Neato Viddys on the Intertubes: Portishead

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Yesterday, news emerged that legendary (and legendarily unreliable) Bristol combo Portishead were “one day” from finishing their long-awaited third album. Could it be true? With the ‘head, one hesitates to get one’s hopes up, but just in case, perhaps this is a good time to familiarize ourselves with the band’s previous work, or remind you why you care.

While Portishead share a hometown with other so-called “trip-hop” artists Tricky and Massive Attack, their music has always been less “trippy” and technological than jazzy and, well, bleak. In a typically artsy move, the band’s first release was actually a short film, “To Kill a Dead Man,” a work that makes explicit the band’s fascination with the dark world of spies and assasins, accompanied by a soundtrack that’s both experimental and oddly retro.

Portishead – “To Kill a Dead Man” (1994)

The band’s first album, Dummy, spawned an unlikely mini-hit: “Sour Times,” a song whose lack of appearance in a James Bond film is downright criminal, although the dulcimer sound is, tellingly, sampled from the Mission: Impossible TV series.

Portishead – “Sour Times” (from Dummy, 1994)

Tellingly, “Sour Times” couldn’t even break the U.K. Top 40 until its second release: the band were too weird even for England. It took “Glory Box” to pave the way, a chilly number that echoed the cabaret era, but its mellow hip-hop beat and vinyl scratching at least gave listeners a contemporary entry point.

Portishead – “Glory Box” (live on “Nulle Part Ailleurs,” 1994)

As you can tell from that video, the band were unique among their contemporaries in the fact that they were even better live than on record. Their musicianship bordered on the obsessive: the band once described in an interview that the vinyl records the DJ was scratching with were in fact melodies composed by the band which they recorded, pressed to acetates, and then used in the performances. Psycho.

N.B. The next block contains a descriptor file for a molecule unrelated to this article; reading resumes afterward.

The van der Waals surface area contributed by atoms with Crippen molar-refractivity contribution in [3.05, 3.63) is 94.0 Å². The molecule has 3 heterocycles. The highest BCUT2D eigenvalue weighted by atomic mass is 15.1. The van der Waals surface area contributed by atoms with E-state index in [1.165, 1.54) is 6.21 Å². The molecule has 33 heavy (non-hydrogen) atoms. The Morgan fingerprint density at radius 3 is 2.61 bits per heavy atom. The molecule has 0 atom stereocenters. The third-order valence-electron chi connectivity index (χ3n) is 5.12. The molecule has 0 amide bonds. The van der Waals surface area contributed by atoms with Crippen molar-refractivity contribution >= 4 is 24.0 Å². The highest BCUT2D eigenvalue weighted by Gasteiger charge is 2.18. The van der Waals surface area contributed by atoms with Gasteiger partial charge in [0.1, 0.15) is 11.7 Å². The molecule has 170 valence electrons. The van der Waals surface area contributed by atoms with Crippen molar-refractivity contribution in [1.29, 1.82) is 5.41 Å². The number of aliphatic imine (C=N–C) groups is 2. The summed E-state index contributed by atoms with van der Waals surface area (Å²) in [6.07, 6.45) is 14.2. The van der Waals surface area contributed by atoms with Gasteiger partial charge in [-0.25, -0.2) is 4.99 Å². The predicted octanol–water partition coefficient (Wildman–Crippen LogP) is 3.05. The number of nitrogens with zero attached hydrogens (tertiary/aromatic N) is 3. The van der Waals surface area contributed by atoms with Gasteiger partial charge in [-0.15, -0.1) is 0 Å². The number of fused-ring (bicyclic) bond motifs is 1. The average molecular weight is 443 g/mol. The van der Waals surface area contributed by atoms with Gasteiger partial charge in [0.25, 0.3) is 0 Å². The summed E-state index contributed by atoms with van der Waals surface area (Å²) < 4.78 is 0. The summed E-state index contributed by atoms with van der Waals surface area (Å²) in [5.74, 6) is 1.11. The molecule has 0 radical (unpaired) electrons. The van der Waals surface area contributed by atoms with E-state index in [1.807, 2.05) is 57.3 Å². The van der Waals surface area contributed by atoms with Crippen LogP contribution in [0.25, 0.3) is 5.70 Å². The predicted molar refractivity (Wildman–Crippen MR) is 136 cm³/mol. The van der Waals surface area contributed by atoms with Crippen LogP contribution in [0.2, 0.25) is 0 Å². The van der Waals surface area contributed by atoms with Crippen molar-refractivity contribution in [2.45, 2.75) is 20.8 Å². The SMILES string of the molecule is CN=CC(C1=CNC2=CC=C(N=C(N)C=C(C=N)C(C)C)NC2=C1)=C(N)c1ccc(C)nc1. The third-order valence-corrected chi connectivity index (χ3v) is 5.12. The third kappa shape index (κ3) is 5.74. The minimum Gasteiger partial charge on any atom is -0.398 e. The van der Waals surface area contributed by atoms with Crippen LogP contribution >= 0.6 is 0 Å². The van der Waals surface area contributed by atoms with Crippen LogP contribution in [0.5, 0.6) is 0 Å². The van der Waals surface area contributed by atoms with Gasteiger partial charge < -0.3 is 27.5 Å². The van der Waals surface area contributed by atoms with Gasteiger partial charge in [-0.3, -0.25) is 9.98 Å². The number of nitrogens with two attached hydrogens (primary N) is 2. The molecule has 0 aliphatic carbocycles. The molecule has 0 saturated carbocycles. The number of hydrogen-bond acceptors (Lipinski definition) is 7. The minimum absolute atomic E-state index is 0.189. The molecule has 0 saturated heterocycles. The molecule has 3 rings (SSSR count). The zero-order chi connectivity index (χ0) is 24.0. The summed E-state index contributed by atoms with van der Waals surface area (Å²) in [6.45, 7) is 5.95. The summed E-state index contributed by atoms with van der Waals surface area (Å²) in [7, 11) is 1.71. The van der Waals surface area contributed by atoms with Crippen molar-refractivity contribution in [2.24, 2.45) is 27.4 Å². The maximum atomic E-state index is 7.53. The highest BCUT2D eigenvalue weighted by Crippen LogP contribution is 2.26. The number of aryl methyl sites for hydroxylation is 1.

Their self-titled 1997 album both intensified and expanded upon the band’s sound, somehow becoming even more harrowing and hypnotic. Check out the Chris Cunningham-directed video for “Only You,” whose eye-popping effects were filmed underwater:

Portishead – “Only You” (from Portishead, 1997)

Eek. After another tour, excitement about the band’s live performances reached a fever pitch, culminating in the release of a live album, Roseland NYC, recorded mostly in New York, although “Sour Times” was recorded at the Warfield here in San Francisco, and if you listen closely, you can hear my jaw scraping the floor. There’s no video of that performance that I could find, but the Roseland show was put out on DVD, and the footage is awe-inspiring, showcasing the talents of each band member, with the frail-looking Beth Gibbons standing in the center, isolated.

Portishead – “Strangers” (from Roseland NYC, 1998)

After ten years, it’s hard to say what the band might have in store for us now, but no matter what, they can have my $10. And if you get wind of a tour, buy tickets even if you have to cancel a wedding or open-heart surgery.

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In this election year unlike any other—against a backdrop of a pandemic, an economic crisis, racial reckoning, and so much daily bluster—Mother Jones' journalism is driven by one simple question: Will America move closer to, or further from, justice and equity in the years to come?

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